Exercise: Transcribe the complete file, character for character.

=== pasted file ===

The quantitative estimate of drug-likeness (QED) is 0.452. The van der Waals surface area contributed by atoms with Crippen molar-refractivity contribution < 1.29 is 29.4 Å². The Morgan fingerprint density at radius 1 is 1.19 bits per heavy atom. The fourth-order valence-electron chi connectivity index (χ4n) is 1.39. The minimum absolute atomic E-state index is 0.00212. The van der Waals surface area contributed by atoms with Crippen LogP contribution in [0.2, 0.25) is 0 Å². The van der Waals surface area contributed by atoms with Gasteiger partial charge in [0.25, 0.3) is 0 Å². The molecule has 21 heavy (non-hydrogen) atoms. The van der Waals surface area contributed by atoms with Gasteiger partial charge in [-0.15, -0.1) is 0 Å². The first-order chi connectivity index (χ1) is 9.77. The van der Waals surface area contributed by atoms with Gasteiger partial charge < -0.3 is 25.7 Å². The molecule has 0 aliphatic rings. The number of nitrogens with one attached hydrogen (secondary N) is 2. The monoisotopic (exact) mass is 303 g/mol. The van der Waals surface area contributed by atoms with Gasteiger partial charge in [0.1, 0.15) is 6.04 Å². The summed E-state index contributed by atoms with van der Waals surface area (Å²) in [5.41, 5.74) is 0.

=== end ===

The quantitative estimate of drug-likeness (QED) is 0.452. The van der Waals surface area contributed by atoms with Crippen molar-refractivity contribution < 1.29 is 29.4 Å². The Morgan fingerprint density at radius 1 is 1.19 bits per heavy atom. The fourth-order valence-electron chi connectivity index (χ4n) is 1.39. The minimum absolute atomic E-state index is 0.00212. The van der Waals surface area contributed by atoms with Crippen LogP contribution in [0.2, 0.25) is 0 Å². The van der Waals surface area contributed by atoms with Gasteiger partial charge in [0.25, 0.3) is 0 Å². The molecule has 21 heavy (non-hydrogen) atoms. The van der Waals surface area contributed by atoms with Gasteiger partial charge in [-0.15, -0.1) is 0 Å². The first-order chi connectivity index (χ1) is 9.77. The van der Waals surface area contributed by atoms with Gasteiger partial charge < -0.3 is 25.7 Å². The molecule has 0 aliphatic rings. The number of nitrogens with one attached hydrogen (secondary N) is 2. The monoisotopic (exact) mass is 303 g/mol. The van der Waals surface area contributed by atoms with Gasteiger partial charge in [0.1, 0.15) is 6.04 Å². The summed E-state index contributed by atoms with van der Waals surface area (Å²) in [5.41, 5.74) is 0.